2
v through the orifice becomes theoretical. Thus,
2
1 2 2
1 2
2
1 2
2
0 0 0
2
2
taking total head producing flow,
2
p v p
h
g
p p
v g h
p p
H h
v gH



+ + = + + +
| |
= +
|
\ .
= + =
=


The discharge through the orifice is
Q va =
Where:
a = area of the vena contracta =
c
C A
A = area of the orifice
c
C = coefficient of contraction
v = actual velocity of flow through the orifice
Prepared by: Melvin R. Esguerra Review Notes in Hydraulics Page 10

=
2 v
C v
v
C = coefficient of velocity
C = coefficient of discharge
=
c v
C C
Hence,
( )
2 2
2
c v
Q aV C A C v CcCvAv CA gH = = = =
Problems:
1. An orifice of 50 mm diameter in tank A discharge into tank B as shown in the figure. If the vacuum
gauge reading is 75 kPa below atmosphere, find the rate of flow. C = 0.60.

2. The closed tank shown in the figure has an orifice in the side 50 mm square with C = 0.60. An open
mercury manometer indicates the pressure in the air at the top of the tank. Compute the discharge
a. The liquid in the tank is water; and
b. The upper 3 m of liquid in the tank is oil (rd = 0.82) and the remainder is water.

Flow under Atmospheric Pressure
2 2
1 1 2 2
1 2
2
2
2
2
2 2
0 0 0 0
2
2
2
v p v p
z z
g g
v
h
g
v CA gh
Q CAv CA gh

+ + = + +
+ + = + +
=
= =


Prepared by: Melvin R. Esguerra Review Notes in Hydraulics Page 11


Problems:
1. A right cylindrical tank 6 m in diameter and 12 m high is filled with. 6 m of oil (rd =0.80) and 6 m of
water. A horizontal circular orifice 75 mm in diameter is at the bottom of the tank. If C
c
= 0.61 and Cv=
0.98, determine
a. The velocity of the jet issuing form the orifice at the instant the surface of the liquid in the tank is 6.5
m above the orifice; and
b. The discharge through the orifice at the instant the surface of the liquid is 5.5 m above the orifice.

Orifice at End of Pipe
1 2
1 1 2 2
2 2
1 1 2 2
1 2
2 2
1 1 2
2
1 1
2
2 2
2 2
0 0 0
2 2
2
2
Q Q
Av CA v
v p v p
z z
g g
v p v
g g
v p
v g
g
Q CA v

=
=
+ + = + +
+ + = + +
| |
= +
|
|
\ .
=



Problem:
1. A 250-mm diameter pipe discharges oil (rd = 0.82) through a 100 mm diameter orifice with C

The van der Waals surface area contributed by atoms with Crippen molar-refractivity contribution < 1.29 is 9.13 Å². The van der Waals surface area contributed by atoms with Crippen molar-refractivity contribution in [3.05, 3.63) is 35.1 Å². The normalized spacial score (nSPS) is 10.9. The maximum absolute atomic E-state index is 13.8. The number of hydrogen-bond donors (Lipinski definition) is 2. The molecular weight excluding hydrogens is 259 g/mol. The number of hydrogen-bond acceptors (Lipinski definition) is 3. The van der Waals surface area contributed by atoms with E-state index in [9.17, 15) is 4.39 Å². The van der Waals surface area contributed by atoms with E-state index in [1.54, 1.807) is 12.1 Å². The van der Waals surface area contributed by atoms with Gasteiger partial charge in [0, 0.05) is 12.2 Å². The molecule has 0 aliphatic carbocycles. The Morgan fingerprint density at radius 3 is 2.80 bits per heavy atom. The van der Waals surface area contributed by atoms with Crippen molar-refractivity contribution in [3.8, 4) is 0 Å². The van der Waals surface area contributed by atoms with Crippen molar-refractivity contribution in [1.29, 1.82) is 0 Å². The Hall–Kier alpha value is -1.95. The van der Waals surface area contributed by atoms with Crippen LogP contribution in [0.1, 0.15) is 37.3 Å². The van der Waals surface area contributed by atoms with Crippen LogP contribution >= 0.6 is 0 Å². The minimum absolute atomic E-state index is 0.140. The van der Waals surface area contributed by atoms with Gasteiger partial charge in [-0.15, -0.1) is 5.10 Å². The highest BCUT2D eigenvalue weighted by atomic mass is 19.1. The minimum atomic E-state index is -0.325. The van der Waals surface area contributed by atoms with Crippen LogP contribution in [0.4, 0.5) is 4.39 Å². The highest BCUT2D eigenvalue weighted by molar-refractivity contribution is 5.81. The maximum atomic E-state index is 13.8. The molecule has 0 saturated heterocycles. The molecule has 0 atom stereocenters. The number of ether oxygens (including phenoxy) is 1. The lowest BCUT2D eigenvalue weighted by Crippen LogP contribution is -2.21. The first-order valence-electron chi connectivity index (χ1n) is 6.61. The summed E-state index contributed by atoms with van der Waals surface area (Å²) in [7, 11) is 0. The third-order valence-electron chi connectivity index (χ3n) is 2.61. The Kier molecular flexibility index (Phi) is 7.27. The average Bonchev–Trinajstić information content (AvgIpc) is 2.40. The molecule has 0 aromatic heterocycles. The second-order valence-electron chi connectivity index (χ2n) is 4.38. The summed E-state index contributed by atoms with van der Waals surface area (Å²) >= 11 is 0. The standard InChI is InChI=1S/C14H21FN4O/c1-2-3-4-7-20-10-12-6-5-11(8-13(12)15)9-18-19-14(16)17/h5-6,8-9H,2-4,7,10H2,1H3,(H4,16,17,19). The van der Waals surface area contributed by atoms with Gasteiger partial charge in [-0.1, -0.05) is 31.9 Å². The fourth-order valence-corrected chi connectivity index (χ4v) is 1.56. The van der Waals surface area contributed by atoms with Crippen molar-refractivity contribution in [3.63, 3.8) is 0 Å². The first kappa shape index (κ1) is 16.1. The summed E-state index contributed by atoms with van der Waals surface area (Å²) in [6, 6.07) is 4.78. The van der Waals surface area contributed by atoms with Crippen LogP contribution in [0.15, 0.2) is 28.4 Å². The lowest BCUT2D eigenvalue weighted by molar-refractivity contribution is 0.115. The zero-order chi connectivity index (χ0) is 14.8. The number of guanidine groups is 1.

c
= 1.0 and
C
v =
0.96 as shown in the figure. The liquid in the U-tube is mercury. Determine the discharge

Orifice Inside a Pipe
1 2
1 1 2 2
2 2
1 1 2 2
1 2
2 2
1 1 2 2
2
1 1 2
2
2 2
2 2
0 0
2 2
2
2
Q Q
Av CA v
v p v p
z z
g g
v p v p
g g
v p p
v g
g
Q CA v



=
=
+ + = + +
+ + = + +
| |
= +
|
|
\ .
=



Problem:
1. The pipe orifice shown in the figure has a diameter of 100 mm with C = 0.65. The diameter of the pipe
is 250 mm- The liquid flowing in the pipe is oil (rd = 0.90). The differential manometer attached to the
pipe is partly filled with mercury. When the mercury level difference is 50 mm compute the discharge.
Prepared by: Melvin R. Esguerra Review Notes in Hydraulics Page 12


A 250-mm diameter pipe discharges oil (rd = 0.82) through a 100 mm diameter orifice with C
c
= 1.0 and C
v
=
0.96 as shown in the figure. The liquid in the U-tube is mercury. Determine the discharge




Head Loss in an Orifice
Prepared by: Melvin R. Esguerra Review Notes in Hydraulics Page 13

( )
( )
( )
( )
( )
2
2
2
2
2 2
3 2
2
2
2
2
2
2
2
2
2
2
2
2
2
2
0 2 2
1
1
2
1
1
2
v
v
v
v
v
v
v
v
v
v C gh
v
h
C g
v v gy
C gh gy
y C h
HL h y h C h
C h
v
C
C g
v
g C
=
=
=
=
=
= =
=
=
| |
=
|
|
\ .




Discharge under Falling Head
Let: As = area of liquid surface at any distance h above the orifice
t = time to lower the liquid surface from h
1
to h
2



Then,
2
1
2
h
s
h
dVol
dt
Q
A dh
t
CA gh
=
=
}

Express As in terms of h and integrate. For vessels of constant cross section:

Prepared by: Melvin R. Esguerra Review Notes in Hydraulics Page 14

( )
( )
( )
2
1
2
1
2
1
1
2
1
2
2 1
1 2
1 2
1 2
1 2
1 2
2
2

1
2
2

1
2
2

1
2
2

2
2
volume discharge

average of initial and final discharge
h
s
h
h
s
h
h
s
h
s
s
s
dVol
dt
Q
A dh
t
CA gh
A
t h dh
CA g
A h
CA g
A
h h
CA g
A h h
h h
h h
CA g
A h h
h h
CA g

=
=

=
(
(
=
(
(

=

| |
+
=
|
|
+
\ .

=
+
=
}
}



The head in a vessel with vertical sides at the instant of opening an orifice was 2.75 m, and at closing has
decreased to 1.50 m. Determine the constant head under which in the same time the orifice would discharge the
same volume of water.

A vertical circular tank l.25m in diameter is fitted with a sharp-edged orifice at its base. When the flow of water
in the tank was shut off, the time taken to lower the head from 2 m to 0.75 m was 273 s. Determine the rate of
flow through the orifice under a steady head of 1.5 m.


Prepared by: Melvin R. Esguerra Review Notes in Hydraulics Page 15

Discharqe Under l(lqreasi+q' Head
2
1
h
s s
h
i o
A dh A dh
t
Q Q Q
= =

} }




Where:
t = time for the liquid surface to rise from h
1
to h
2

Q
i
= constant inflow
Q
o
= outflow through the orifice when the head is h
= 2 CA gh


A 1.80 m square tank has a sharp-edged orifice 100 mm in diameter which discharges under a constant head. If
the rate of inflow by which the head is kept constant is suddenly changed from 20 L/s to 35 L/s, how long will it
be, after this change occurs, until the head on the orifice becomes 2 m? Use C = 0.62.

Submerged Orifice Under Atmospheric Pressure